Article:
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Trump's high-spending budget reverses GOP dogma

WASHINGTON (AP)  President Donald Trump's own budget director says if he were still a member of Congress he probably wouldn't vote for the very budget plan he hawked Tuesday before the Senate Budget Committee.

Office of Management and Budget Director Mick Mulvaney told the panel that he "probably would have found enough shortcomings in this to vote against it."

But Mulvaney, a deficit hawk during three terms as a tea party congressman from South Carolina, said his job now is to represent the president, who promises to avoid cutting retirement benefits like Social Security and Medicare.

Mulvaney drafted the $4.4 trillion budget plan released Monday. It would cut social safety net programs and greatly boost military spending, while putting the government on track to run trillion-dollar deficits for the next few years.

The president's spending outline for the first time acknowledges that the Republican tax overhaul passed last year would add billions to the deficit and not "pay for itself" as Trump and his Republican allies asserted.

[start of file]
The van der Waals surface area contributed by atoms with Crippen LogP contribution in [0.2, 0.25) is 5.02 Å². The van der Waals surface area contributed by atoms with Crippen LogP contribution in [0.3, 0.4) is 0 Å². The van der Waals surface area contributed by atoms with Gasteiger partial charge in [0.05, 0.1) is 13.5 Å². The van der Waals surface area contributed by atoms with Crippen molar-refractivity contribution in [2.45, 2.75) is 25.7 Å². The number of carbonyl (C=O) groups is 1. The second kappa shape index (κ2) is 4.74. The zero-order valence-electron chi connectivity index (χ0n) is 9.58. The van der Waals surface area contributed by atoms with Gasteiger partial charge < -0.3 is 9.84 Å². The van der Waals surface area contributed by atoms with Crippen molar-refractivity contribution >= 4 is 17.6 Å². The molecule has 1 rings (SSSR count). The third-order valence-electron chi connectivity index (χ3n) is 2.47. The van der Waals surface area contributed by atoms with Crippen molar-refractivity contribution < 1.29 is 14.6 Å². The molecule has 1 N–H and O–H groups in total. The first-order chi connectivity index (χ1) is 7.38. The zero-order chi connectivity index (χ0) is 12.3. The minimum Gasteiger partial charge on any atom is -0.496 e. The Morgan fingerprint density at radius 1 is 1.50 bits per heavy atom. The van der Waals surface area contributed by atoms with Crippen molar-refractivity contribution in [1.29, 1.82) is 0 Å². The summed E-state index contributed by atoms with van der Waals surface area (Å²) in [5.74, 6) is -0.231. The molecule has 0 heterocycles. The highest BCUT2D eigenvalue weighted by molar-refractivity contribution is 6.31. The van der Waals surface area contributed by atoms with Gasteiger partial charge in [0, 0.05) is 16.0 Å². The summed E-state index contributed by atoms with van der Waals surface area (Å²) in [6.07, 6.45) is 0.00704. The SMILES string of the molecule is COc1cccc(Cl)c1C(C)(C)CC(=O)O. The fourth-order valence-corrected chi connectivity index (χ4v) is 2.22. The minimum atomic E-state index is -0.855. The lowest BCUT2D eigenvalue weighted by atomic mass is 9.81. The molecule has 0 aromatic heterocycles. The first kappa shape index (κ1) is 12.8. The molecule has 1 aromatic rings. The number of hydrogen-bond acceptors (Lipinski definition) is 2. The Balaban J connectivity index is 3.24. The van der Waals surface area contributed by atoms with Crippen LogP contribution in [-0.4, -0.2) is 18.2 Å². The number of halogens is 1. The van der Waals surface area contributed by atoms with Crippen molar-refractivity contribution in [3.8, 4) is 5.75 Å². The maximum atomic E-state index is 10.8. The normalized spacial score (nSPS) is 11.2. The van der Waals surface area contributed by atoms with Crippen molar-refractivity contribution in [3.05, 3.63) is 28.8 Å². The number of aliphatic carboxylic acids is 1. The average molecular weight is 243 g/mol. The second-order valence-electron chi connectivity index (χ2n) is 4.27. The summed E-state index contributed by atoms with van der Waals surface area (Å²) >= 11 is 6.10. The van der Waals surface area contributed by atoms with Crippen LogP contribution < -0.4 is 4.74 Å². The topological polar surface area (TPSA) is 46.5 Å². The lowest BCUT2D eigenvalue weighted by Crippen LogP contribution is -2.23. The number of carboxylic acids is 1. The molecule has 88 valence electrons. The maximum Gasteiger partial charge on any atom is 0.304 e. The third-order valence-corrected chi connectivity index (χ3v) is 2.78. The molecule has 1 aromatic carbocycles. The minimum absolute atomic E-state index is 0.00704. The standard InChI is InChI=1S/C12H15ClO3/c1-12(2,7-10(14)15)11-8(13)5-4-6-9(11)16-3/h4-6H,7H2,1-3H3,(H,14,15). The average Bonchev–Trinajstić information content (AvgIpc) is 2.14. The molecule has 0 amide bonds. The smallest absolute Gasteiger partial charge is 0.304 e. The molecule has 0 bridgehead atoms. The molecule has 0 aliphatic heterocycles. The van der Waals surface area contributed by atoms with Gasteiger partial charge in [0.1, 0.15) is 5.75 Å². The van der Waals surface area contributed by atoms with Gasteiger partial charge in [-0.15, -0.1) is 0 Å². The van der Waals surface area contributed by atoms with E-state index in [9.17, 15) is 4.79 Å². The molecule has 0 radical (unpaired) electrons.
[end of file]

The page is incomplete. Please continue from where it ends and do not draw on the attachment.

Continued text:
The open embrace of red ink is a remarkable public reversal for Trump and his party, which spent years objecting to President Barack Obama's increased spending during the depths of the Great Recession. Rhetoric aside, however, Trump's pattern is in line with past Republican presidents such as Ronald Reagan who have overseen spikes in deficits as they simultaneously increased military spending and cut taxes.

Trump's budget revived his calls for big cuts to domestic programs that benefit the poor and middle class, such as food stamps, housing subsidies and student loans. Retirement benefits would remain mostly untouched, as Trump has pledged, though Medicare providers would absorb about $500 billion in cuts  a nearly 6 percent reduction. Some beneficiaries of Social Security's disability program would have to re-enter the workforce under proposed changes to eligibility rules.

Trump's plan was dead before it landed. It came just three days after the president signed a bipartisan agreement that set broad parameters for spending over the next two years. 

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